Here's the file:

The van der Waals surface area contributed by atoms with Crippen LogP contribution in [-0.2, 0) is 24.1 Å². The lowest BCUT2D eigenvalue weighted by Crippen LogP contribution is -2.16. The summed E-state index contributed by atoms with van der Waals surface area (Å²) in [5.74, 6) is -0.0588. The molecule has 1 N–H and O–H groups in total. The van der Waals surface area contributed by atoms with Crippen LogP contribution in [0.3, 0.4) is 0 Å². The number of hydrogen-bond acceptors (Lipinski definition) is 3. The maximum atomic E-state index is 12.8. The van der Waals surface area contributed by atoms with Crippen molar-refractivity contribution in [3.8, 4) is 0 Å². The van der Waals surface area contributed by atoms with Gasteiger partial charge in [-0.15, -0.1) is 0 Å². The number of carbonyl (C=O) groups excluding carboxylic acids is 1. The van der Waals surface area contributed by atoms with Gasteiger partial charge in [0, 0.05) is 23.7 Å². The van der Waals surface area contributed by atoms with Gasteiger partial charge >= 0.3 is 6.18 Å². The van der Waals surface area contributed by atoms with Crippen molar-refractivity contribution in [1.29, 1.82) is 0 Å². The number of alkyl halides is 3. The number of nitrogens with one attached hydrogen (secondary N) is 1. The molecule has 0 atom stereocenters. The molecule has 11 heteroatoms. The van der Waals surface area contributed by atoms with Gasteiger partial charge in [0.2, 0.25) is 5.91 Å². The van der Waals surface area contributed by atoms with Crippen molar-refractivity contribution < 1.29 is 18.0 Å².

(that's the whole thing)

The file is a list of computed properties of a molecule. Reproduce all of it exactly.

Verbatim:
The van der Waals surface area contributed by atoms with Crippen LogP contribution in [-0.2, 0) is 24.1 Å². The lowest BCUT2D eigenvalue weighted by Crippen LogP contribution is -2.16. The summed E-state index contributed by atoms with van der Waals surface area (Å²) in [5.74, 6) is -0.0588. The molecule has 1 N–H and O–H groups in total. The van der Waals surface area contributed by atoms with Crippen LogP contribution in [0.3, 0.4) is 0 Å². The number of hydrogen-bond acceptors (Lipinski definition) is 3. The maximum atomic E-state index is 12.8. The van der Waals surface area contributed by atoms with Crippen molar-refractivity contribution in [3.8, 4) is 0 Å². The van der Waals surface area contributed by atoms with Gasteiger partial charge in [-0.15, -0.1) is 0 Å². The number of carbonyl (C=O) groups excluding carboxylic acids is 1. The van der Waals surface area contributed by atoms with Gasteiger partial charge in [0, 0.05) is 23.7 Å². The van der Waals surface area contributed by atoms with Gasteiger partial charge >= 0.3 is 6.18 Å². The van der Waals surface area contributed by atoms with Crippen molar-refractivity contribution in [1.29, 1.82) is 0 Å². The number of alkyl halides is 3. The number of nitrogens with one attached hydrogen (secondary N) is 1. The molecule has 0 atom stereocenters. The molecule has 11 heteroatoms. The van der Waals surface area contributed by atoms with Gasteiger partial charge in [0.2, 0.25) is 5.91 Å². The van der Waals surface area contributed by atoms with Crippen molar-refractivity contribution < 1.29 is 18.0 Å².